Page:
- Open Access
EZH2 promotes DNA replication by stabilizing interaction of POLδ and PCNA via methylation-mediated PCNA trimerization
© The Author(s) 2018
- Received: 24 April 2018
- Accepted: 25 July 2018
- Published: 2 August 2018
Proliferating cell nuclear antigen (PCNA), a ring-shaped homotrimer complex, promotes DNA replication via binding to DNA polymerase. Trimerized PCNA is critical for DNA replication. Enhancer of zeste homologue 2 (EZH2), which primarily acts as a histone methyltransferase, is essential for proliferation. However, how EZH2 promotes proliferation by controlling DNA replication through PCNA remains elusive.
Here, we showed that low EZH2 levels repressed the proliferation of human dental pulp cells (hDPCs). The EZH2 protein level was dramatically upregulated in hDPCs at S phase in the absence of H3K27 trimethylation. Molecularly, EZH2 interacted with PCNA via the PIP box and dimethylated PCNA at lysine 110. Dimethylation of PCNA is essential for stabilization of the PCNA trimer and the binding of DNA polymerase δ to PCNA.
Our data reveal the direct interaction between PCNA and EZH2 and a novel mechanism by which EZH2 orchestrates genome duplication.
- DNA replication
Replication of the genome is an essential step in cell cycle progression and proliferation. Failure in this process will lead to abnormal cell proliferation, cell cycle arrest, and genomic instability [1–3]. At the heart of DNA replication, proliferating cell nuclear antigen (PCNA) has an essential role in orchestrating normal DNA synthesis by providing a platform to which DNA polymerases and other factors bind via the PIP box . PCNA, a ring-shaped sliding clamp, encircles DNA by the dimerization (prokaryotes) or trimerization (eukaryotes) of monomers [5–7]. Post-translational modifications (PTMs) of PCNA facilitate these protein interactions and are essential for the high processivity and accuracy of DNA synthesis. Modifications on PCNA, carried by “writers,” profoundly regulate the interaction between PCNA and its partners. Phosphorylation, acetylation, ubiquitination, and sumoylation on PCNA have been strongly suggested to regulate DNA replication by affecting the binding affinity of PCNA partners or the stability of PCNA [8–11]. Additionally, SETD8, a methyltransferase, has been reported to interact with, and methylate PCNA [12, 13].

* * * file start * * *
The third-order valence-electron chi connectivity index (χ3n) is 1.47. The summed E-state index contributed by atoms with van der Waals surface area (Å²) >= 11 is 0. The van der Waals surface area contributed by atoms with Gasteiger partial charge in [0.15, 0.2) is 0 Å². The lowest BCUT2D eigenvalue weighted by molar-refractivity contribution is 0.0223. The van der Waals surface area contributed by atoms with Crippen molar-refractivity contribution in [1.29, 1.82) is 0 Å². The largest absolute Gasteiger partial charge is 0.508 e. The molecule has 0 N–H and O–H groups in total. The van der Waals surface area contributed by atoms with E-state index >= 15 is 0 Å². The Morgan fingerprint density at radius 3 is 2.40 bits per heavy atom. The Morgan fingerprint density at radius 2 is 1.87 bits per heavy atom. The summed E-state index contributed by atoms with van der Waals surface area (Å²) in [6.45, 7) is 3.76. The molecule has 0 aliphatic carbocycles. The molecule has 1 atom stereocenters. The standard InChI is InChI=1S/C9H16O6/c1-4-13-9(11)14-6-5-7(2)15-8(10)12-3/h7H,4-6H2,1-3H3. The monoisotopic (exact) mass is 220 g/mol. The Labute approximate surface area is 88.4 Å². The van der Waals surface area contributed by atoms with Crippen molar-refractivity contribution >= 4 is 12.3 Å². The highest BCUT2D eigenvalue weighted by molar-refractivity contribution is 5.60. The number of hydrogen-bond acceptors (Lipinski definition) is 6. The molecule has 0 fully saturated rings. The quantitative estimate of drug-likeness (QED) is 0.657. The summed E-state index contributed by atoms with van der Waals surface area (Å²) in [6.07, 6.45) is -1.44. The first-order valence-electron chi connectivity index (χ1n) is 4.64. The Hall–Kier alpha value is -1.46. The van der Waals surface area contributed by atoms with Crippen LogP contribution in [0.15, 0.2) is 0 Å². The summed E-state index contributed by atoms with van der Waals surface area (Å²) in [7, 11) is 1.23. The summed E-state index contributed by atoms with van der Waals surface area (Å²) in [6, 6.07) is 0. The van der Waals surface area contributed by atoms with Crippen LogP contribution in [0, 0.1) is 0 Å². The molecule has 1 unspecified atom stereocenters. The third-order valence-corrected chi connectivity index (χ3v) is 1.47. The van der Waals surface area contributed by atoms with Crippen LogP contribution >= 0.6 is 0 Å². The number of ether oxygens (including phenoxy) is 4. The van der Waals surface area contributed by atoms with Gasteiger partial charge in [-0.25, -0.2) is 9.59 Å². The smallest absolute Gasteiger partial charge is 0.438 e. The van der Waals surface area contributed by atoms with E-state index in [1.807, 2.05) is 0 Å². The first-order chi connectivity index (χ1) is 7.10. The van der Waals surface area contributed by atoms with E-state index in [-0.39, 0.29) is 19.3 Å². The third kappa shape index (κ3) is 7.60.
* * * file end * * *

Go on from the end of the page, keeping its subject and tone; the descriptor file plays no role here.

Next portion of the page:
Protein lysine methylation has been widely elucidated in histone modification [14, 15]. However, accumulating non-histone proteins have been reported to be methylated by histone methyltransferases [16, 17]. Enhancer of zeste homologue 2 (EZH2), a methyltransferase, is primarily responsible for the trimethylation of histone H3 lysine 27 (H3K27me3) [18–21]. In addition, EZH2 has been reported to methylate non-histone proteins, such as cardiac transcription factor 4 (GATA4), retinoic acid-related orphan nuclear receptor α (RORα), and signal transducer and activator of transcription 3 (STAT3) [22–24]. EZH2 is positively related to proliferation, and its role as a transcriptional silencer via repression of INK4A/ARF is well established [25–27]. Beyond its role as the transcriptional repressor, EZH2 was also reported to localize at the replication fork by interacting with histone in response to DNA damage [28, 29]. Moreover, a recent study suggests that Polycomb (PcG) repressive complexes (PRCs) control proliferation independent of transcriptional repression of cell cycle-regulating genes . However, there is still a lack of evidence indicating whether EZH2 directly binds to PCNA, and information regarding whether EZH2 participates in DNA replication remains elusive.
In this study, we demonstrated, for the first time, that EZH2 directly binds to PCNA via the PIP box and promotes methylation at lysine 110. Then, we showed that K110me2 is critical for the stabilization of the PCNA trimer. Finally, we showed that EZH2 promotes the interaction between DNA polymerase δ (POLδ) and PCNA.
EZH2 regulates HDPC proliferation independent of its role as a gene repressor